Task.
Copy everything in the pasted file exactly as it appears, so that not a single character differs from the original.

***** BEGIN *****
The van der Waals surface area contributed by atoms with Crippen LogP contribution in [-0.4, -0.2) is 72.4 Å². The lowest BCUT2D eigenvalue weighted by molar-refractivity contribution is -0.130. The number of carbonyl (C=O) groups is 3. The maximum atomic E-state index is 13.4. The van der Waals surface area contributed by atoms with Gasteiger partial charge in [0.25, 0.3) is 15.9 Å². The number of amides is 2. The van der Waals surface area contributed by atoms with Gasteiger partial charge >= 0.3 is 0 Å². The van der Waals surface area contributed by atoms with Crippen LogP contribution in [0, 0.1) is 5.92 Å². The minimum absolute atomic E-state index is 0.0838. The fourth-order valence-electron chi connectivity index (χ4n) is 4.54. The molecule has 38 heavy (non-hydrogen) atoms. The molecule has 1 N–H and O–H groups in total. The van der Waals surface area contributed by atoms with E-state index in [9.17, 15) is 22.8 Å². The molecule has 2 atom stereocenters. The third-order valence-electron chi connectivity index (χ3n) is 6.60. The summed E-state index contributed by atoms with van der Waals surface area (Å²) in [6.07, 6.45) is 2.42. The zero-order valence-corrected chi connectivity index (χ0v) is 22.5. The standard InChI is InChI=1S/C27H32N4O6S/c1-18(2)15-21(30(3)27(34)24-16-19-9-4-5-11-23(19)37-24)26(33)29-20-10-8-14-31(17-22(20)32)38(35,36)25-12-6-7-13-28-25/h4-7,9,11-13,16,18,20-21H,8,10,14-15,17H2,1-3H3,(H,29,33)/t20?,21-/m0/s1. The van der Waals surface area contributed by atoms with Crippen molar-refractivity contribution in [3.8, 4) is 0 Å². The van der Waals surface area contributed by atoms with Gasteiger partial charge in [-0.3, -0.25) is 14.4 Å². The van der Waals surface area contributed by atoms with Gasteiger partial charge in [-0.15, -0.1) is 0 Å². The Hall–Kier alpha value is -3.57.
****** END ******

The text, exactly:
The van der Waals surface area contributed by atoms with Crippen LogP contribution in [-0.4, -0.2) is 72.4 Å². The lowest BCUT2D eigenvalue weighted by molar-refractivity contribution is -0.130. The number of carbonyl (C=O) groups is 3. The maximum atomic E-state index is 13.4. The van der Waals surface area contributed by atoms with Gasteiger partial charge in [0.25, 0.3) is 15.9 Å². The number of amides is 2. The van der Waals surface area contributed by atoms with Gasteiger partial charge >= 0.3 is 0 Å². The van der Waals surface area contributed by atoms with Crippen LogP contribution in [0, 0.1) is 5.92 Å². The minimum absolute atomic E-state index is 0.0838. The fourth-order valence-electron chi connectivity index (χ4n) is 4.54. The molecule has 38 heavy (non-hydrogen) atoms. The molecule has 1 N–H and O–H groups in total. The van der Waals surface area contributed by atoms with E-state index in [9.17, 15) is 22.8 Å². The molecule has 2 atom stereocenters. The third-order valence-electron chi connectivity index (χ3n) is 6.60. The summed E-state index contributed by atoms with van der Waals surface area (Å²) in [6.07, 6.45) is 2.42. The zero-order valence-corrected chi connectivity index (χ0v) is 22.5. The standard InChI is InChI=1S/C27H32N4O6S/c1-18(2)15-21(30(3)27(34)24-16-19-9-4-5-11-23(19)37-24)26(33)29-20-10-8-14-31(17-22(20)32)38(35,36)25-12-6-7-13-28-25/h4-7,9,11-13,16,18,20-21H,8,10,14-15,17H2,1-3H3,(H,29,33)/t20?,21-/m0/s1. The van der Waals surface area contributed by atoms with Crippen molar-refractivity contribution in [3.8, 4) is 0 Å². The van der Waals surface area contributed by atoms with Gasteiger partial charge in [-0.3, -0.25) is 14.4 Å². The van der Waals surface area contributed by atoms with Gasteiger partial charge in [-0.15, -0.1) is 0 Å². The Hall–Kier alpha value is -3.57.